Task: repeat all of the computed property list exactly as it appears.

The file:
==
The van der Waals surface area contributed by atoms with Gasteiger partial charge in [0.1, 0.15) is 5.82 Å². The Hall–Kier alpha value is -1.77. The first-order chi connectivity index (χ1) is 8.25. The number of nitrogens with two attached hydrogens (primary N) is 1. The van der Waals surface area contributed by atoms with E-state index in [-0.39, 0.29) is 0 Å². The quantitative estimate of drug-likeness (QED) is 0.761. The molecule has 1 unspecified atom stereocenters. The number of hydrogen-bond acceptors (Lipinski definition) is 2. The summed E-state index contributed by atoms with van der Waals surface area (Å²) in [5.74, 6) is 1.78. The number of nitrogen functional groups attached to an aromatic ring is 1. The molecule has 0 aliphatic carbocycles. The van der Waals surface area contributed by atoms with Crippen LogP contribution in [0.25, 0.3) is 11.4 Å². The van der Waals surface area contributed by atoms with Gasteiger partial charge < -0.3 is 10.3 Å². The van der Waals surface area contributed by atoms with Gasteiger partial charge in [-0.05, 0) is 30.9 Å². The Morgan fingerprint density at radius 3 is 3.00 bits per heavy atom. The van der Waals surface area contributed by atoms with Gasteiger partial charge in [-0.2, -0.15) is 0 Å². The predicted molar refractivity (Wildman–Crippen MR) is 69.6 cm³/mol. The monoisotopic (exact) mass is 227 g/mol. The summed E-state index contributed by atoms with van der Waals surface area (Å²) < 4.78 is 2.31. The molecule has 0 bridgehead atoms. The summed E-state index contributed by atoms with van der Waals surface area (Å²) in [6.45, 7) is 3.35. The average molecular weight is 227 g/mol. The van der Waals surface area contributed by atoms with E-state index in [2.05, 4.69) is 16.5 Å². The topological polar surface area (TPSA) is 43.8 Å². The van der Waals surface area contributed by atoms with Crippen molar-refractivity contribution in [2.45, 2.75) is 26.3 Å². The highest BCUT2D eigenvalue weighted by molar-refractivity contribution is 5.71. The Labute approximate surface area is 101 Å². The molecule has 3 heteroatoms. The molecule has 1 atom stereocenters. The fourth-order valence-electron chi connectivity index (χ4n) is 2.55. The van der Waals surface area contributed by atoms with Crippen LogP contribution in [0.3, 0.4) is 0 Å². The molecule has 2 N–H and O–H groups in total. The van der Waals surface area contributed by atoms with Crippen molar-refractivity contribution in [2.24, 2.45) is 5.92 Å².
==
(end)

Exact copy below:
The van der Waals surface area contributed by atoms with Gasteiger partial charge in [0.1, 0.15) is 5.82 Å². The Hall–Kier alpha value is -1.77. The first-order chi connectivity index (χ1) is 8.25. The number of nitrogens with two attached hydrogens (primary N) is 1. The van der Waals surface area contributed by atoms with E-state index in [-0.39, 0.29) is 0 Å². The quantitative estimate of drug-likeness (QED) is 0.761. The molecule has 1 unspecified atom stereocenters. The number of hydrogen-bond acceptors (Lipinski definition) is 2. The summed E-state index contributed by atoms with van der Waals surface area (Å²) in [5.74, 6) is 1.78. The number of nitrogen functional groups attached to an aromatic ring is 1. The molecule has 0 aliphatic carbocycles. The van der Waals surface area contributed by atoms with Crippen LogP contribution in [0.25, 0.3) is 11.4 Å². The van der Waals surface area contributed by atoms with Gasteiger partial charge < -0.3 is 10.3 Å². The van der Waals surface area contributed by atoms with Gasteiger partial charge in [-0.05, 0) is 30.9 Å². The Morgan fingerprint density at radius 3 is 3.00 bits per heavy atom. The van der Waals surface area contributed by atoms with Gasteiger partial charge in [-0.2, -0.15) is 0 Å². The predicted molar refractivity (Wildman–Crippen MR) is 69.6 cm³/mol. The monoisotopic (exact) mass is 227 g/mol. The summed E-state index contributed by atoms with van der Waals surface area (Å²) < 4.78 is 2.31. The molecule has 0 bridgehead atoms. The summed E-state index contributed by atoms with van der Waals surface area (Å²) in [6.45, 7) is 3.35. The average molecular weight is 227 g/mol. The van der Waals surface area contributed by atoms with E-state index in [2.05, 4.69) is 16.5 Å². The topological polar surface area (TPSA) is 43.8 Å². The van der Waals surface area contributed by atoms with Crippen molar-refractivity contribution in [2.45, 2.75) is 26.3 Å². The highest BCUT2D eigenvalue weighted by molar-refractivity contribution is 5.71. The Labute approximate surface area is 101 Å². The molecule has 3 heteroatoms. The molecule has 1 atom stereocenters. The fourth-order valence-electron chi connectivity index (χ4n) is 2.55. The van der Waals surface area contributed by atoms with Crippen LogP contribution in [0.3, 0.4) is 0 Å². The molecule has 2 N–H and O–H groups in total. The van der Waals surface area contributed by atoms with Crippen molar-refractivity contribution in [2.24, 2.45) is 5.92 Å².